Friday, September 30, 2011

Expectations Matter More than Size

Martin Wolf says its time to unload both barrels of the gun and resort to true helicopter drop-types stimulus.  He has the right idea, but it could be better implemented through an explicit price level or nominal GDP level target.  Doing so is important because as Josh Hendrickson notes no one at the Fed or the ECB knows exactly how much to print. What the central banks can do, though, is properly shape expectations about future nominal spending and price growth.  Doing so would cause the markets themselves to do much of the heavy lifting (through expectation-induced portfolio rebalancings) and in the process ensure the Fed's goals are realized. Josh Hendrickson sums it up this point nicely:
The Federal Reserve’s focus on the size of its asset purchases represents a grave mistake. There is no model that tells us the precise size increase in the central bank balance sheet will get us to a desired level of nominal income. Those who continue to claim that the magnitude of monetary and fiscal policy haven’t been large enough fail to recognize this point. This is the lesson of the Lucas Critique. Expectations matter.
Update: Here I go into more detail as to how the Fed would work to shape expectations through a nominal GDP level target.

3 comments:

  1. Excellent post. I concur, I think. The Fed should talk about targets, not mechanisms.

    However, I wonder if a Fed statement like, "We will buy $100 billion of bonds until we see 5 percent unemployment or 5 percent inflation, or 7 percent nominal GDP growth, might make sense.

    The market would know the Fed will just keep buying (printing money) until a target is hit. And they have the presses. Bernanke should have a picture of himself taken smiling, hand resting on a printing press. "Care to take issue?," could be the tagline.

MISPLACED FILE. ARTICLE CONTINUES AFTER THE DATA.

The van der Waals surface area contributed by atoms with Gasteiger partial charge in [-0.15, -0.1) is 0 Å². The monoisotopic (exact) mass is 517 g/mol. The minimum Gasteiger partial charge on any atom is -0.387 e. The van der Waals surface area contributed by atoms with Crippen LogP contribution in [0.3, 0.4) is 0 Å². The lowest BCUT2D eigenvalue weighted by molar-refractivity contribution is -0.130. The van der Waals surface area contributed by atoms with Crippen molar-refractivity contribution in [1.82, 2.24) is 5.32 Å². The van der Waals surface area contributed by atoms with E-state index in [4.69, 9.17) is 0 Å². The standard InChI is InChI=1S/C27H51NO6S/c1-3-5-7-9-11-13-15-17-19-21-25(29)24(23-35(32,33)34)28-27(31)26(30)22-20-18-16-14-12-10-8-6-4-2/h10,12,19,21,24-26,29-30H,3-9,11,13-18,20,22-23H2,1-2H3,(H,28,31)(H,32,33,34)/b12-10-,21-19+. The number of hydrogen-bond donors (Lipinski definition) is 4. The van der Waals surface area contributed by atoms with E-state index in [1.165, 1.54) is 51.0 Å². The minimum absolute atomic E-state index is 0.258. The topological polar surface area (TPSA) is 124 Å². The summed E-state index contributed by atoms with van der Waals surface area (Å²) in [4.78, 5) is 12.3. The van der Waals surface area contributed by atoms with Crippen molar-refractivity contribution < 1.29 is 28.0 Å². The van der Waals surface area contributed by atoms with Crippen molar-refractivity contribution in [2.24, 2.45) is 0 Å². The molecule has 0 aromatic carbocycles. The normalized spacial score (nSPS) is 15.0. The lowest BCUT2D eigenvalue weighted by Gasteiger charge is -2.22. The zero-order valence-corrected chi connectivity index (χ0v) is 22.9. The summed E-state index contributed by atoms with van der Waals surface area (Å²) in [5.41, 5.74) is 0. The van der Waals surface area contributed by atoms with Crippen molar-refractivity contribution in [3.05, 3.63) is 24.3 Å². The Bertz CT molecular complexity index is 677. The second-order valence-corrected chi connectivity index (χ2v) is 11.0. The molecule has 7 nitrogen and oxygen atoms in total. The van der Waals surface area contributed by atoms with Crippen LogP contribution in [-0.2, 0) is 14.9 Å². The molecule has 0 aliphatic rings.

I would still prefer dropping the money in paper bags in lower-income neighborhoods (as they would spend it). But, buying bonds may do the trick as well.

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  2. David, In the August 16 post to which you link above, you advocate higher inflation and/or the threat thereof as a means of inducing households to part with their cash and spend more. I don't see the advantage of this (particularly as it risks sparking of a wage price spiral) when households can perfectly well be induced to spend more by feeding money into household pockets (e.g. via a payroll tax reduction). Same result, but no extra inflation.

    Of course the latter policy requires cooperation from politicians. If the latter won’t play ball, that just proves the idiocy of giving politicians a say in technical matters, like what size stimulus the economy should get. Politicians and the democratic process are fine for deciding strictly political matters, like what proportion of GDP is allocated to the public sector and how that should be split as between the military, education , etc. But the decision as to whether inflation is subdued enough to warrant stimulus, and if so, how much, is way above their tiny brains.

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  3. Legalize the money drop and let the Fed do what it wants. Give every citizen a sum. When is inflation not inflation? When it is paid for. When is debt not debt? When it isn't issued.

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